Reference was made to the first salmon of the year. There are rivers in Ireland with very low salmon stocks. One option would be to look at the Alaskan model which involves restocking and a form of ranching. It is something that has not been analysed too carefully, as far as I can see, but it is an idea we could explore, especially for the Donegal islands.
Returning to the question of scale, we see in other European countries that boats can come into a small port and people can buy the fish directly off it. That is established practice all over Europe. If one goes anywhere in Italy, France or Spain, for instance, it is possible to buy top-quality fish in a local area. We are constrained by seasons and by size in that we have only a small inshore fleet, but there is scope there and it would tie in nicely with the Wild Atlantic Way initiative. The inhabited islands should be included in that initiative.
Although it does not relate directly to fishing, I note the additional measures under Pillar 2 of the rural development plan whereby islands have been given enhanced payments, which is helpful to the farming sector.
The point Mr. Conneely made about the Wild Atlantic Way is very important. I came across a case recently involving a shellfish producer who has been selling at a stall on the side of the road at a scenic location in Connemara for several years. Now that this location has been officially designated, however, he has been moved on by the local authority engineer for some strange reason. We are looking into that.
The recommendations set out in the report pertain to a number of Departments but most of them are fisheries issues.
However, recommendation No. 18 relates to the Department of Jobs, Enterprise and Innovation, recommendation No. 22 relates to the Department of the Environment, Community and Local Government and recommendation No. 23 relates to the Minister of State at the Department of Agriculture, Food and the Marine with responsibility for CEDRA. I am not stating that the relevant Ministers, Ministers of State or officials should be invited to come before us but perhaps we could write to them to seek a response.
We received a response from the then Minister for Transport, Tourism and Sport, Deputy Varadkar, when we made inquiries with him. We also received a reply from the Department of Communications, Energy and Natural Resources when we sought information from it. We can certainly circulate details of the replies we received at that time.
I welcome Deputy Ferris. I must inform him that we could not delay the meeting until 3 p.m. because we are obliged to vacate the room at 4.15 p.m. at the latest. We were afraid to delay the commencement beyond 2.30 p.m. I did not realise the Deputy was going to be detained for so long in the House. Our guests made their presentations earlier and what we are trying to do now is to get some sort of implementation effort under way in respect of our recommendations. One of the reasons our guests were invited to appear was to see if we could figure out a way to proceed. Perhaps what needs to happen is that a small group of members of the committee should try to engage with the Department of Agriculture, Food and the Marine, the Minister of State with responsibility for rural affairs and individuals such as our guests in order to establish which recommendations should be targeted. The inland fisheries forum was set up on the basis of one of our recommendations. The Minister has indicated that he has already dealt with some of our other recommendations directly but others take time. We would like to think we had an influence on the establishment of the national maritime forum but that was probably going to happen in any event. The forum holds an annual conference in May or June which, from now on, will be hosted at different locations throughout the country. The forum's conference was held in Dublin Castle last year because that venue was available but it will be moving to the more regional bases from this year onward.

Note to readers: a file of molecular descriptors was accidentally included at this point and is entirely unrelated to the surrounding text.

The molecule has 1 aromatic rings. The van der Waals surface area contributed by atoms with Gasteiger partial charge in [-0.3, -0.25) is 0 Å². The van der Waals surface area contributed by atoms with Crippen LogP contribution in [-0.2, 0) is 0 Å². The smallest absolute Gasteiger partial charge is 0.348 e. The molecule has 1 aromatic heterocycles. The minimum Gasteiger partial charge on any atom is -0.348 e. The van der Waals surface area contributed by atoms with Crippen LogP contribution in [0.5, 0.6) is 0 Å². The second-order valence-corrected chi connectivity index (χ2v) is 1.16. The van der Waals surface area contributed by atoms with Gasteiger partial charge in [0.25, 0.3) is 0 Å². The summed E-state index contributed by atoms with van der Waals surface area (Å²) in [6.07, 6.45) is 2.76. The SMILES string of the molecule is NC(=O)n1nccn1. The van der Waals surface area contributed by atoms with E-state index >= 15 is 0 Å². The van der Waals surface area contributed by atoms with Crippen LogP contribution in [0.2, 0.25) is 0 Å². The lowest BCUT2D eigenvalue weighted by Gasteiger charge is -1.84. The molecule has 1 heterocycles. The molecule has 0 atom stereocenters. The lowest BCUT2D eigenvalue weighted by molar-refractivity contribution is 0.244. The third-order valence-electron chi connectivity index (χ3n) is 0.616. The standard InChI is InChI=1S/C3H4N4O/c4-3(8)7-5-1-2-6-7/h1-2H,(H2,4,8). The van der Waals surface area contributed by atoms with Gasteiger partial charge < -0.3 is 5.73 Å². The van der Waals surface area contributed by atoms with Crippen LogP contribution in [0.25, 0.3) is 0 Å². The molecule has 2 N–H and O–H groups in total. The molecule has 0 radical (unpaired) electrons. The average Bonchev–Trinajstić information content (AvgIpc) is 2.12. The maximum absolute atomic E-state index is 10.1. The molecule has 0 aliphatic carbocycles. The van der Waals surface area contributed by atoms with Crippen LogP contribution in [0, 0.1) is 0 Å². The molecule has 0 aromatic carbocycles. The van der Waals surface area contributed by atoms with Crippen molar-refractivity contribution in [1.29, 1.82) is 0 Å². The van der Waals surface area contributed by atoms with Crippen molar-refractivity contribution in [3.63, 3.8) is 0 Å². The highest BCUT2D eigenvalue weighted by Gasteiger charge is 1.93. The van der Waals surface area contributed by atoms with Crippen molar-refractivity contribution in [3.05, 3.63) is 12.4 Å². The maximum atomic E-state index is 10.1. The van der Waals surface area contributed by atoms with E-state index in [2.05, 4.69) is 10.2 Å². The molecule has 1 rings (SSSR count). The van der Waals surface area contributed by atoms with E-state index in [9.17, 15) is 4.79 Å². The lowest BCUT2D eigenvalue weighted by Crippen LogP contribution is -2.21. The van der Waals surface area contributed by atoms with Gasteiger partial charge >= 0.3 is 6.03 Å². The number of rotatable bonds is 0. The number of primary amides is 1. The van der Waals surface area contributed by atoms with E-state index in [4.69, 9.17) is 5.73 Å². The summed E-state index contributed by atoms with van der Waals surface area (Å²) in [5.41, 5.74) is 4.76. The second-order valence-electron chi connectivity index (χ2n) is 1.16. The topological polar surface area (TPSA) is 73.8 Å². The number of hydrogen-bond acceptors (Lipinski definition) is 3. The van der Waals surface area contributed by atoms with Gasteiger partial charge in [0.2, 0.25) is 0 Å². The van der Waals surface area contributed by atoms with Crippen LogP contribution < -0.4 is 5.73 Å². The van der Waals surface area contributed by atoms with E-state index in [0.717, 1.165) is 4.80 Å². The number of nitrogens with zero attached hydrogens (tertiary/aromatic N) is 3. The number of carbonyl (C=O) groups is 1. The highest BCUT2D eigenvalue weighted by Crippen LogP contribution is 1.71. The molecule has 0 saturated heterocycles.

I apologise that I was not present earlier but I was obliged to be in the Dáil for Priority Questions. The recommendations cannot be left on the shelf and we must ensure that they are debated. Hopefully, they will be accepted by the Government. On the question of the forum that might be used in that regard, I would hope that we might have a debate in the House. That would give all Deputies, but particularly those who represent rural constituencies, the opportunity to contribute. If we could initiate proceedings in this regard as soon as possible, it would be a start.
That might be a good starting point. The House sits on every second Friday and there is an opportunity for each committee to list a topic for debate. The topic discussed is chosen by means of a lottery. We have listed the report to be taken for debate. Perhaps the members of the committee could co-ordinate on a cross-party basis in order to ensure that a debate on this matter takes place in the House, thereby giving us the opportunity to suggest how the recommendations might be implemented. Establishing a forum to move matters on is the key to what we are trying to achieve. It sounds somewhat wishy-washy but we are obliged to start with some sort of a vehicle in order to actually move forward and proceed to work on the list of recommendations. Everybody present is keen to make that happen.